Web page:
The first prize in Spain’s famous Christmas lottery – popularly known as El Gordo (The Fat One) – is 05490.
Celebrations broke out across the country after the number was called out at 11.21am by children from Madrid’s San Ildefonso school in a nationally televised draw at the Teatro Real opera house in the capital, following a long-established tradition.
“This is incredible,” said José Vicente López, a lottery sales point manager in Jerez de la Frontera who added this is the third consecutive year his establishment has sold one of the winning tickets in El Gordo and its sister lottery, La Lotería del Niño. “We keep getting calls from the media, the place is packed with people and we haven’t been able to check anything.”
Purchasing and sharing the €20 tickets in the run-up to Christmas is a major tradition among families, friends and co-workers. Other lotteries have bigger individual top prizes but Spain’s Christmas lottery, held each December 22, is ranked as the world’s richest for total prize money. The incredibly popular lottery will dish out a total of €2.5 billion ($2.7 billion), much of it in hundreds of smaller prizes.
The most sought-after prize shells out €400,000 ($425,000), or around €325,000 after tax, to winning holders of €20 tickets, which are known as décimos. The second prize went to the number 04074, which will distribute €125,000 to each décimo holder. “It was hard to sell it, because it is an ugly number,” said the head of a sales point in Bilbao that carried some of the winning tickets.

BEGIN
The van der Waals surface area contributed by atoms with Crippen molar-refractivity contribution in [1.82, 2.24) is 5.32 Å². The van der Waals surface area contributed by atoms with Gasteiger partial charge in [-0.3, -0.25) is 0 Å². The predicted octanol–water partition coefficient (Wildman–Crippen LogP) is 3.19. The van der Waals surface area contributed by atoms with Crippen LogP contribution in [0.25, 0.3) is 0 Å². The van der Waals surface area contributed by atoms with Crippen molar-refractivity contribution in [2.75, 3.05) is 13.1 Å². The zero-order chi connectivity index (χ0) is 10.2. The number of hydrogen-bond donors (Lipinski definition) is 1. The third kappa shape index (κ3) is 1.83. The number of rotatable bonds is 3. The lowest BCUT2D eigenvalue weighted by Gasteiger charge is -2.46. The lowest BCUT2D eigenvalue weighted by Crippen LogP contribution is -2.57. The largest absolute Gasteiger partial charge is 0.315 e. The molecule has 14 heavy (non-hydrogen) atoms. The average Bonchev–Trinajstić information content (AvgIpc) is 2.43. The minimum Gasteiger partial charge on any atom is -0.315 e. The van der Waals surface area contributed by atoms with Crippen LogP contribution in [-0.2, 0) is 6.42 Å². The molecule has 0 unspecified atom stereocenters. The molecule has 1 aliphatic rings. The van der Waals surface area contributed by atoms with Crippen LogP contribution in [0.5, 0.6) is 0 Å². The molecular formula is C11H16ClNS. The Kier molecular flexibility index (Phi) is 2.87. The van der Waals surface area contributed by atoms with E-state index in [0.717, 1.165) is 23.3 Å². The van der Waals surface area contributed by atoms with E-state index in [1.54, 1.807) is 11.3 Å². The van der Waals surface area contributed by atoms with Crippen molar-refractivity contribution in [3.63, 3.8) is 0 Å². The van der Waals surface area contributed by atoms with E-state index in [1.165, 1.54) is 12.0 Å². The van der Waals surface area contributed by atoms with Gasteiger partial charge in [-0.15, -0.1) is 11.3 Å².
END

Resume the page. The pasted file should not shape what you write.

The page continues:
People who purchased shares of the third prize, 45250, will get €50,000 for every décimo they have. Many people buy even smaller stakes in several décimos to increase their chances of winning something. A €1 stake in the top prize is worth €20,000.
In Spain’s Christmas lottery, every number is divided into 10 identical segments, décimos, costing €20 each. Because numbers are also divided into series, there are in fact 1,600 tickets with the same number sold at lottery sale points across the country, making it impossible for one person to buy them all.
As in 2020 and 2021, the winners who receive prizes of under €40,000 will not need to pay taxes on it.
Spain’s first national Christmas lottery took place on December 18, 1812. But historians say it was first conceived to buy bullets and make cannons to fight the French troops attacking the Andalusian city of Cádiz, which in 1812 was Spain´s last line of defense against the Napoleonic invasion.
Although the lottery was created during the defense of Cádiz, by the time it was held the siege, which lasted from February 5, 1810 to August 25, 1812. had already ended.
The war, however, was still raging, and the lottery spread from Andalusia to the rest of Spain as Spanish forces and their allies scored a series of victories over the French. In 1814, when the war was nearly over, the lottery headquarters moved from Cádiz to Madrid, and it has remained in the capital ever since.
If you purchased a ticket, you can find out whether you won any prizes using the tool below.